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canto

[kan-toh]
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noun, plural can·tos.
  1. one of the main or larger divisions of a long poem.
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Origin of canto

1580–90; < Italian < Latin cant(us) singing, song, equivalent to can(ere) to sing + -tus suffix of v. action; cf. cant1, chant
Dictionary.com Unabridged Based on the Random House Unabridged Dictionary, © Random House, Inc. 2018

Examples from the Web for canto

Historical Examples

  • And with much force and animation she read them bits from the first canto.

    We Two

    Edna Lyall

  • In the mouth, nevertheless, of the fiend Astarotte, canto xxv.

  • What insight into the life of the clansmen is furnished in this canto?

    Ontario Teachers' Manuals: Literature

    Ontario Ministry of Education

  • Four lines at the end of this canto are among the most famous in the poem.

  • With these losses, the canto still contains 130 stanzas, or 526 lines.

    Raleigh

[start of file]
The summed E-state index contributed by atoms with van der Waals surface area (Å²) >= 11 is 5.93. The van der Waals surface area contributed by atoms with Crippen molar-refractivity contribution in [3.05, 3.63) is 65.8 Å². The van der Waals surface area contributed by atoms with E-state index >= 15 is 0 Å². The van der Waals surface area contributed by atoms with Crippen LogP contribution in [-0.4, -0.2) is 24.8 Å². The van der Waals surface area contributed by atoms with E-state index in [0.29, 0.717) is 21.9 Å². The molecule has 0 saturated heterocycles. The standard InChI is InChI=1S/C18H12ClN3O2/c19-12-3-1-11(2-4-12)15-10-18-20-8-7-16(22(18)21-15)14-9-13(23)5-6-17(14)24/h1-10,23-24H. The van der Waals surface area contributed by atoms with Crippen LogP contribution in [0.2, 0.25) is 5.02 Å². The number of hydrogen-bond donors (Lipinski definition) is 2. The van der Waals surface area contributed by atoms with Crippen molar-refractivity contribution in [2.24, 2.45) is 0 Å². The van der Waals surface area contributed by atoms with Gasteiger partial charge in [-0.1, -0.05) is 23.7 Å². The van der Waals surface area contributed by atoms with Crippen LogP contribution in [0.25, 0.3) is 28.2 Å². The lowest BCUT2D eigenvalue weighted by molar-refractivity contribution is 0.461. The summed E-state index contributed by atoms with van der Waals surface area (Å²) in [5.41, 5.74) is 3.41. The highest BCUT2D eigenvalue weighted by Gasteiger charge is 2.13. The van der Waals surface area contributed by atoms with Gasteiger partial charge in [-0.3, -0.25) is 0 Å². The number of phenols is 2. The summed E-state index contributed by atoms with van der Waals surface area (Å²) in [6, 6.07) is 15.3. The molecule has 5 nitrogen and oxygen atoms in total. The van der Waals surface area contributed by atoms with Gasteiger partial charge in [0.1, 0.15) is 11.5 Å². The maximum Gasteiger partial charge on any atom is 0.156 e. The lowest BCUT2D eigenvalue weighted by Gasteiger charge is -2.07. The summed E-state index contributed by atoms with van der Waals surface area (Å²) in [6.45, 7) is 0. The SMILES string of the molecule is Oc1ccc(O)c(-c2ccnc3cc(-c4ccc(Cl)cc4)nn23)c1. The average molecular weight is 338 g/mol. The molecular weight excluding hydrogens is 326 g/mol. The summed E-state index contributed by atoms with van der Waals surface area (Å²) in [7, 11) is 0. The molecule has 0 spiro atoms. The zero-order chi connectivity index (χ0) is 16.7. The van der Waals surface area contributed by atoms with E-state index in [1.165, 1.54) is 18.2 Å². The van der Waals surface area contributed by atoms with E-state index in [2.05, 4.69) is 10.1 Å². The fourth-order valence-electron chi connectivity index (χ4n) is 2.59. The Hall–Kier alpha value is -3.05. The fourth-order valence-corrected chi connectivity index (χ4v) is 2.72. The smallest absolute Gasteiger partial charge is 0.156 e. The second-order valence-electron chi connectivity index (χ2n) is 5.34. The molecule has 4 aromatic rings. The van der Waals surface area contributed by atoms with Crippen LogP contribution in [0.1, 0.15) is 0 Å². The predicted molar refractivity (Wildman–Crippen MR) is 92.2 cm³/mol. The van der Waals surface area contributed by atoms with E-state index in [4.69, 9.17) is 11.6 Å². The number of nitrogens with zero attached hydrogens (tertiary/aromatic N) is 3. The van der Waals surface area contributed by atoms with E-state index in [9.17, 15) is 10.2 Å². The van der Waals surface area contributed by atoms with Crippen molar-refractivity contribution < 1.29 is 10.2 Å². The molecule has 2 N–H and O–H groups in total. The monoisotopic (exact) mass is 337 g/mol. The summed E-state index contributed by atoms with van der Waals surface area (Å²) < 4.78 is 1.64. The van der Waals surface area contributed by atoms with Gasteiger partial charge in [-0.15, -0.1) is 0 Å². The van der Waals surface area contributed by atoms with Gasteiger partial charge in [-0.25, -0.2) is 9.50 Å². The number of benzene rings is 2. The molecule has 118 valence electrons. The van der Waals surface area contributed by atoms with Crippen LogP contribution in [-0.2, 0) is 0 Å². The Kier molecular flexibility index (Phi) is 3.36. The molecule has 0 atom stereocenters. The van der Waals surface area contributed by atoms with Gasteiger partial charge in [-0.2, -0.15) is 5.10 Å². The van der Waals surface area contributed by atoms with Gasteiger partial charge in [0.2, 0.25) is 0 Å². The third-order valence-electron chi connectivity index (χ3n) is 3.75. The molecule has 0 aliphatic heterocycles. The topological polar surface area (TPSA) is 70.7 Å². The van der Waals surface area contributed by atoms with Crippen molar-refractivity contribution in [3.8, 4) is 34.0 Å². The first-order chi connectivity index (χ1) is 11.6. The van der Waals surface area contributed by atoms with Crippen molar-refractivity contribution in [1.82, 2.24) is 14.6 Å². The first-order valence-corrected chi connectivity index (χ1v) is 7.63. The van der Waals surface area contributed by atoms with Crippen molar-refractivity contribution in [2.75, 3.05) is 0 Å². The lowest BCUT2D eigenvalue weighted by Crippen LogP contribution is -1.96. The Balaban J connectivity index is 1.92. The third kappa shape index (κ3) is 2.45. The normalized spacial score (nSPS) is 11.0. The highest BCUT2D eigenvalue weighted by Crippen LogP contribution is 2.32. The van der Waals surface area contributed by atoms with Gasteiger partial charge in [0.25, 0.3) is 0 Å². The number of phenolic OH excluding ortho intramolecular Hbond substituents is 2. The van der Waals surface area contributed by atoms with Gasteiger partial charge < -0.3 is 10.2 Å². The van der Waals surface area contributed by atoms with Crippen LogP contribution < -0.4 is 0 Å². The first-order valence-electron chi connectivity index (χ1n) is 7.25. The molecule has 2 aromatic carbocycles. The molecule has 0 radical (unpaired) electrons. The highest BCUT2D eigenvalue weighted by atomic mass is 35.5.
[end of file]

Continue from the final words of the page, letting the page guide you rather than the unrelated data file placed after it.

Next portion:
Edmund Gosse


British Dictionary definitions for canto

canto

noun plural -tos
  1. music another word for cantus (def. 2)
  2. a main division of a long poem
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Word Origin

C16: from Italian: song, from Latin cantus, from canere to sing
Collins English Dictionary - Complete & Unabridged 2012 Digital Edition © William Collins Sons & Co. Ltd. 1979, 1986 © HarperCollins Publishers 1998, 2000, 2003, 2005, 2006, 2007, 2009, 2012

Word Origin and History for canto

n.

1580s, from Italian canto "song," from Latin cantus "song" (see chant (v.)). As "a section of a long poem," used in Italian by Dante, in English first by Spenser.

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Online Etymology Dictionary, © 2010 Douglas Harper